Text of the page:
Informational search queries

These are submitted when users are searching for information. They aren’t looking for a particular website, yet for an answer or guidance on how to do something. For example, “How to bake pizza”.

Transactional search queries

This type is an intention to make a transaction. It usually comes with a product name (Nike Airmax) or category (sneakers). Additionally, it can be written with “Where to buy …”, “… price” or in a similar manner.

There are many blog posts on how to target a particular search query. However, it’s not that easy because of the increasing popularity of voice assistants such as Siri, Google Now or Alexa.

Informational search queries can quickly transform to transactional by opening a new app or giving an option to make a purchase.

1st place vs. 1st page

Being on the first page of the organic search results is good, scoring the top three is great but there’s only one winner, right? Or, is it? It’s a matter of perspective.

Websites all over the world are updated on a daily, weekly or monthly basis. The internet grows every single day. When new websites and changes are indexed by a search engine, the organic results may change.

Another very important factor is Google algorithm which changes all the time. Minor tweaks may not cause anything at all, but a major algorithm update can be an earthquake.

Quick tip:
Subscribe to our SERP volatility tracker to stay updated if there are any algorithm changes.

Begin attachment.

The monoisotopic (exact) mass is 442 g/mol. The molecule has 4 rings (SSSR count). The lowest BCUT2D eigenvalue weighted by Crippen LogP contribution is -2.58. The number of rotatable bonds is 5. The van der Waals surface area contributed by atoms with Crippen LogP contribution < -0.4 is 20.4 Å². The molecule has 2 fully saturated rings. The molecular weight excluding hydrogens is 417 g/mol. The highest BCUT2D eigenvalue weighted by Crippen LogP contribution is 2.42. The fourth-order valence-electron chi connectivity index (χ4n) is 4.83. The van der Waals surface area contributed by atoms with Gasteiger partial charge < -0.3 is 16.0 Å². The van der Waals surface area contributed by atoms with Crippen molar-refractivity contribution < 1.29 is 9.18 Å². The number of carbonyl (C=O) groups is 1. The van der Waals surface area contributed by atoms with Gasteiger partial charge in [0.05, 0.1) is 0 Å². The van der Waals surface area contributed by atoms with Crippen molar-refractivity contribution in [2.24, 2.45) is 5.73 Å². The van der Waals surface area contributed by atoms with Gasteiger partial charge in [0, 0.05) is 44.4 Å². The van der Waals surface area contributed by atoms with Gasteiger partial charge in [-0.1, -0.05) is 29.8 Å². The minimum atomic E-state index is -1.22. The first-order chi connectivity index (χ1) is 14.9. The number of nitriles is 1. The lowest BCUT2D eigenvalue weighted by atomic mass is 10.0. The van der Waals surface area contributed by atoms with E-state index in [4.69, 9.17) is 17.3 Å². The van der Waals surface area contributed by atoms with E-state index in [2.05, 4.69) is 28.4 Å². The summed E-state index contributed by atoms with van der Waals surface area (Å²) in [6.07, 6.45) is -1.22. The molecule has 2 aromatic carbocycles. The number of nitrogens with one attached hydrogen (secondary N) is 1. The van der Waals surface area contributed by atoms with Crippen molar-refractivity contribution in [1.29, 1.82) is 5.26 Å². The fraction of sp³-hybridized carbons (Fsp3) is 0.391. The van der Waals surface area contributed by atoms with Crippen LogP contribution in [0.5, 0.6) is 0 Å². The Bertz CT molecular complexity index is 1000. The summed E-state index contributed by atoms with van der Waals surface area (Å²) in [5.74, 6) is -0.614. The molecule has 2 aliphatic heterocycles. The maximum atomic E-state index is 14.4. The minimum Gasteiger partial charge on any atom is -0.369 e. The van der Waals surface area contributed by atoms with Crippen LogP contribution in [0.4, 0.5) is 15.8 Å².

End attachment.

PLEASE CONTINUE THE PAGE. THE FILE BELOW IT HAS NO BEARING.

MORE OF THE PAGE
What we’re trying to say is that even if you’re the winner, your positions can (and probably will) be replaced by competitors the other day, and vice versa.

In the chart below, you can see the importance of the highest rankings in Google depending on their organic click-through rate (CTR) distribution for April 2018 (based on Advanced Web Ranking).

Of course, ranking first is very important, but these days, you have to take into consideration also the so-called “zero position”.

Let’s take a look at the results for “How to bake potatoes” search query. The first result is a Google featured snippet with all the information, so you don’t need to check other results anymore.

The vocabulary of the 2nd chapter:

  • crawling
  • indexing
  • picking results
  • ranking factors
  • navigational search queries
  • informational search queries
  • transactional search queries
  • featured snippets